What’s your take on the big breweries trying to cut into the craft beer business?
They’ve got to do what they’ve got to do, right? They’re businesses too. They all have shareholders that they have to keep happy. They have to if they’re going to stay relevant. It would be really difficult for any craft beer to take that big a chunk out of Budweiser, but it’s enough of a chunk that they have to be wary of it. It’s kind of like when Blockbuster wasn’t worried about Netflix, and then all of a sudden, “oops.” I don’t know if I agree with their tactics like buying up small microbreweries or creating a name that seems like a microbrewery, but if I was in their position, it’s probably what I would do.
You’ve been around the world and tried hundreds of beers. Which beers stick out the most to you?
I guess the ones that stick out are the ones that are unique. I’m physically in Maui right how, and I’m having dinner with my buddy Garret Marrero from Maui Brewing Company. Before he was a friend, I was a fan of his. Thankfully he was a fan of mine too, so we were able to get together. I love his CoCoNut Porter. I think it’s great, and it has such a unique taste. It’s like when you’re in Ireland, the Guinness just tastes better, and when you’re in Maui, the CoCoNut Porter does too.
What’s one beer that you’ve tried that you said to yourself “this is going to be weird,” but afterwards you said “this actually works?"
You know, oddly enough when you started asking that question, I was thinking about this beer that Garrett made out here. It was for the Maui Onion Festival, and he made an ale with Maui onions. At first I said “I don’t know,” and we tasted it, and it made you immediately want a cheeseburger. It was amazing! It was a little more savory, and a little earthier. It’s not something I would want to have every day, but it worked.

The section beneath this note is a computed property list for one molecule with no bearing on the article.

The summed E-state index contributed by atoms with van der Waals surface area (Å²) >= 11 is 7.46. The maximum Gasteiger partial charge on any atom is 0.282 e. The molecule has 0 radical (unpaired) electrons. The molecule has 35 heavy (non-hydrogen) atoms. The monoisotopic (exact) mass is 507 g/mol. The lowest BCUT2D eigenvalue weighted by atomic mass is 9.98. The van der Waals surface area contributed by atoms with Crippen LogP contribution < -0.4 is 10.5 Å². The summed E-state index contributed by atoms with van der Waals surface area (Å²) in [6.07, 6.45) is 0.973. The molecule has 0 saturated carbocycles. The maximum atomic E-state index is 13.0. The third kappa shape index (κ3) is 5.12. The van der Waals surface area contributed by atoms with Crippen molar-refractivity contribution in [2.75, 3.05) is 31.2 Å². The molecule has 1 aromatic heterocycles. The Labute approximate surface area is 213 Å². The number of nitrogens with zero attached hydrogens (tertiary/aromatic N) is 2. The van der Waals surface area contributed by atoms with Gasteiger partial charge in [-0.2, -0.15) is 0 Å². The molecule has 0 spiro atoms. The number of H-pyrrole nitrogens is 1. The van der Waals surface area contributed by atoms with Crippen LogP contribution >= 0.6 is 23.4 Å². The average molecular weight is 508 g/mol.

Your latest project is Monkey Rum. Southern California is supposed to be the test market, so when can we expect to see it?
Even more specifically, San Diego will be the test market. I’m talking right now with BevMo about launching it in 12 stores in San Diego. That will be where the rum launches, which I’m excited about. I love San Diego. If I can make an excuse, I tend to hang out there, and I have a lot of friends down there. We’ll have the locations soon, but it’s roughly about 30 days away. Once we see how it goes in San Diego, that will set the tone for how it launches around the rest of the country.